Which in itself comes full circle to what makes great leadership, and it’s related to confidence (in itself a leader-like quality) but also that value appraisal system being high leads to on-fire people who rock the world.

Okay. Lots of circles closing there, it’s all interconnected.

Long story short: you’re allowed to be in love with the stuff you make.

Not only is it not a bad thing to have pride in your work, it actively makes your work more attractive to others which then feedback loops into confidence.


Most of us internet folk (and anyone who went to public school) are familiar with the term ‘cringe’ as an adjective for someone who thinks they’re cool, but really aren’t (and probably in a dorky way).

The response to cringe is hipster, which is an adjective for someone who intentionally puts on a facade of apathy in an attempt to never look cringey since they never love anything enough to be called out for it.

One is bullying others, the other is bullying yourself.

The whole thing is about vulnerability. It’s really scary to like things because inevitably you’ll have to confront someone else who doesn’t like those things.

Sometimes that’s your own work, sometimes that’s liking a band or show (which seems like even less a reason to get defensive — it’s a third party).

But being on fire for something also means taking flak for those things. That’s why no one is on fire for anything: it’s too risky. Just easier to be apathetic.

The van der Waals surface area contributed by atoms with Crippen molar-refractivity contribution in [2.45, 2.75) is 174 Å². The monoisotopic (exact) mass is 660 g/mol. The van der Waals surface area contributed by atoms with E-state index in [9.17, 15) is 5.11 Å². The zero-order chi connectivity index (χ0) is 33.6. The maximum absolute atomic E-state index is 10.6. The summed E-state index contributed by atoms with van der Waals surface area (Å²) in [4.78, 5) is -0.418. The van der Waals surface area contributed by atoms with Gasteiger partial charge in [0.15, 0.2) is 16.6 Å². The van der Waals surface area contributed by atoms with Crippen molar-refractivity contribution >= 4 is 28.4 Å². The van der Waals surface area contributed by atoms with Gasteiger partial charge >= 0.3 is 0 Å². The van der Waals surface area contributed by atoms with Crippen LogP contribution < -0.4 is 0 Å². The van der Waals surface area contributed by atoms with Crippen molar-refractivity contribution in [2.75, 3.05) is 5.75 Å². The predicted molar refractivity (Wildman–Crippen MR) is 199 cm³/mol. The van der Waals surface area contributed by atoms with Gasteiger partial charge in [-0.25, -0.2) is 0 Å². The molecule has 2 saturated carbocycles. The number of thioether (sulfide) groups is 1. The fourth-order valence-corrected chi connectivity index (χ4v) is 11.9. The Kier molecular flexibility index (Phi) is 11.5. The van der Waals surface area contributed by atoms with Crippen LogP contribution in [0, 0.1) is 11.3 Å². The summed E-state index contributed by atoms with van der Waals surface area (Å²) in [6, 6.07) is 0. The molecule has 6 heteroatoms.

So good arrogance is knowing what you like and then actually fully liking it.

Back to that leadership thing: that’s how nerd blogs work. That’s how you get followers for your ultra niche podcast. You just make it and love making it and never stop making it and telling people how much you love that stuff.

Most people won’t care.

Arrogance allows you to work without their support. Eventually you’ll pick up the people who do care, the 1 in a million types, and they will support you.

And with creative works especially, those first ones are going to be cringey. It’s a fact. It’s the Ira Glass Gap. That’s where people give up, they never had the confidence in that thing to push through and over the gap itself.

So they fail.

They give in to those bullies.

They didn’t value their work enough internally to keep making it externally.

So really, my call for confidence is a call for people to keep moving through that, to allow themselves to be vulnerable in order to make the cool things they have inside them to make.

And if you’re not an artist or designer, this still applies: this means belting out your Taylor Swift CD at red lights even when the people beside you notice. It’s living however you want to live, because you have enough support in yourself that you can safely leave the harbors of relying on other people for that.

So go, be self assured. Be confident.

Be a little arrogant. You might find it suits you.

Make the stuff you want. Be the person you want to be.

Like what you read? Give Brennan Letkeman a round of applause.

From a quick cheer to a standing ovation, clap to show how much you enjoyed this story.